Happy February, the month known as "heart health" month in America, where 60 percent of people have decided to make being healthier their goal for 2021, according to a recent survey. Don't worry if your year didn't start out so well. Think of January as a "hangover" from 2020 when the news events and other circumstances conspired against our healthiest intentions. Dry January over? No worries, today is a new day and a fresh start.

Since February is only 28 days long, the good news is you only need to plan 4 weeks of eating healthier, getting up and out the door to run, walk, ride or even cross country ski if that's your thing and you're in the Northeast, getting pummeled by a blizzard.

First step: Make the healthiest decision you can in every situation. For most of us, that means eating more plant-based whole foods, adding greens to your plate whenever possible, and avoiding added sugar, processed foods, and animal products, high in heart-unhealthy saturated fats.

For exactly how to eat this month: Sign up for The Beet's 28 Day Plant-Based Plan for 3 recipes a day, a tip to be healthier, and a beautiful e-Book or guide that you can download and keep handy. We will send you a newsletter every morning to your inbox to make February your healthiest month yet.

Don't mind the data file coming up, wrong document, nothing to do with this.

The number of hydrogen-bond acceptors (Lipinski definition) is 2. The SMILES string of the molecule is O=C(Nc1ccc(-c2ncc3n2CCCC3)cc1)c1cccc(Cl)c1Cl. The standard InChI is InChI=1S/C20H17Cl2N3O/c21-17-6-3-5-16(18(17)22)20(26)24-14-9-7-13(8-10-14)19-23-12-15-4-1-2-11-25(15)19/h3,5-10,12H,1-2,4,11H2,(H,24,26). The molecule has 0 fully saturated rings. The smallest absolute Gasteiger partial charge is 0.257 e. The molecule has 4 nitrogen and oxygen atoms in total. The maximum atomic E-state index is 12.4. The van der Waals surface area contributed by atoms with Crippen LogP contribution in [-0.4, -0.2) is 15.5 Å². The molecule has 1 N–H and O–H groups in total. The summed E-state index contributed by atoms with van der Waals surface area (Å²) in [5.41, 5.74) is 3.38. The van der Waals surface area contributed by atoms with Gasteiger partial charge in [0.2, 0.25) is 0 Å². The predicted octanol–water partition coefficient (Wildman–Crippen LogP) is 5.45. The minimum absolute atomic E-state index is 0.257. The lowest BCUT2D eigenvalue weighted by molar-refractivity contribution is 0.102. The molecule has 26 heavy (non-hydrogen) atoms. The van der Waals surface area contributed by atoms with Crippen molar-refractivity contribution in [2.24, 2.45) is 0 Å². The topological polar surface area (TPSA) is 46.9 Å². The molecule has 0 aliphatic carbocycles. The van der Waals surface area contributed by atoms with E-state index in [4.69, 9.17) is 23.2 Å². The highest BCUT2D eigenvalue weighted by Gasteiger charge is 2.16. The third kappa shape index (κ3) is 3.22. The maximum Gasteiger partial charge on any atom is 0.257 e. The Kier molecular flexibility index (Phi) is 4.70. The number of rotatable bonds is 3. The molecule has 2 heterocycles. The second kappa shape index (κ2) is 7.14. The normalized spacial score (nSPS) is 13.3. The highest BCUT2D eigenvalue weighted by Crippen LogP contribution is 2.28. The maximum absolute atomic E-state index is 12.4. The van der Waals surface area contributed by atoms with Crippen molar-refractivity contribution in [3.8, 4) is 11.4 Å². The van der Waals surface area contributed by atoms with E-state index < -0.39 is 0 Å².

To stick with ANY new habit, and especially your decision to eat heart-healthier and stay away from added sugars, animal fat (which is the heart-unhealthy saturated fat that causes high cholesterol, clogging plaque, and ultimately cardiovascular disease) read Chef Suzi Gerber's 5 Tips for Sticking with a Healthy Plant-Cased Diet. Even if you are just leaning into plants, she gives you great advice on how to avoid cravings and stay off the "sugar rollercoaster" that happens when you start your day with a high-carb breakfast.

Today is the perfect day to reboot your health goals, starting with diet and exercise.

Walking Just 11 Minutes a Day is Enough to Undo the Unhealthy Effects of Sitting for Hours

Learn more about the Dangers of Saturated Fat from Dr. Joel Kahn, the cardiologist